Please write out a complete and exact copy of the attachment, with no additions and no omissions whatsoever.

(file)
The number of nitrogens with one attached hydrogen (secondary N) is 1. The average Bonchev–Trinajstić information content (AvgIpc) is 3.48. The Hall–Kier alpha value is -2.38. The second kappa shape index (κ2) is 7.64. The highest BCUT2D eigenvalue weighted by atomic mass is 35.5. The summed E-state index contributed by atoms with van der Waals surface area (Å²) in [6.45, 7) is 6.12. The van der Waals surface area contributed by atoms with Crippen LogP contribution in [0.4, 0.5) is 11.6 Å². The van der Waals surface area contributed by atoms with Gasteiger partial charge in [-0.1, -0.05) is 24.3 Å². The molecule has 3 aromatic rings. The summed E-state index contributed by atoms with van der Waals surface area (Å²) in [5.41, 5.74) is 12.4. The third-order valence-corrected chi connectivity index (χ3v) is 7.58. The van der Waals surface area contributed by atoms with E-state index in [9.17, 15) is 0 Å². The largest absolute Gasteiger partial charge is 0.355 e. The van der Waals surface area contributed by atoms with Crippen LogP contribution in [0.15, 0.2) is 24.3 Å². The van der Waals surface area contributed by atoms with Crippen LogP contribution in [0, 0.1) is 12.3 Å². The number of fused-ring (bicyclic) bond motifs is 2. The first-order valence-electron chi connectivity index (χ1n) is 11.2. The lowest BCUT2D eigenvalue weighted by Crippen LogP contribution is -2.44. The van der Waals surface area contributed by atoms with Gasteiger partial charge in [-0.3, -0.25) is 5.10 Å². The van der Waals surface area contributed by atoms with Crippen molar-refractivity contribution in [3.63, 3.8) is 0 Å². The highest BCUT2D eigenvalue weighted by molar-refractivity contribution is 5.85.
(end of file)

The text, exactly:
The number of nitrogens with one attached hydrogen (secondary N) is 1. The average Bonchev–Trinajstić information content (AvgIpc) is 3.48. The Hall–Kier alpha value is -2.38. The second kappa shape index (κ2) is 7.64. The highest BCUT2D eigenvalue weighted by atomic mass is 35.5. The summed E-state index contributed by atoms with van der Waals surface area (Å²) in [6.45, 7) is 6.12. The van der Waals surface area contributed by atoms with Crippen LogP contribution in [0.4, 0.5) is 11.6 Å². The van der Waals surface area contributed by atoms with Gasteiger partial charge in [-0.1, -0.05) is 24.3 Å². The molecule has 3 aromatic rings. The summed E-state index contributed by atoms with van der Waals surface area (Å²) in [5.41, 5.74) is 12.4. The third-order valence-corrected chi connectivity index (χ3v) is 7.58. The van der Waals surface area contributed by atoms with E-state index in [9.17, 15) is 0 Å². The largest absolute Gasteiger partial charge is 0.355 e. The van der Waals surface area contributed by atoms with Crippen LogP contribution in [0.15, 0.2) is 24.3 Å². The van der Waals surface area contributed by atoms with Crippen LogP contribution in [0, 0.1) is 12.3 Å². The number of fused-ring (bicyclic) bond motifs is 2. The first-order valence-electron chi connectivity index (χ1n) is 11.2. The lowest BCUT2D eigenvalue weighted by Crippen LogP contribution is -2.44. The van der Waals surface area contributed by atoms with Gasteiger partial charge in [-0.3, -0.25) is 5.10 Å². The van der Waals surface area contributed by atoms with Crippen molar-refractivity contribution in [3.63, 3.8) is 0 Å². The highest BCUT2D eigenvalue weighted by molar-refractivity contribution is 5.85.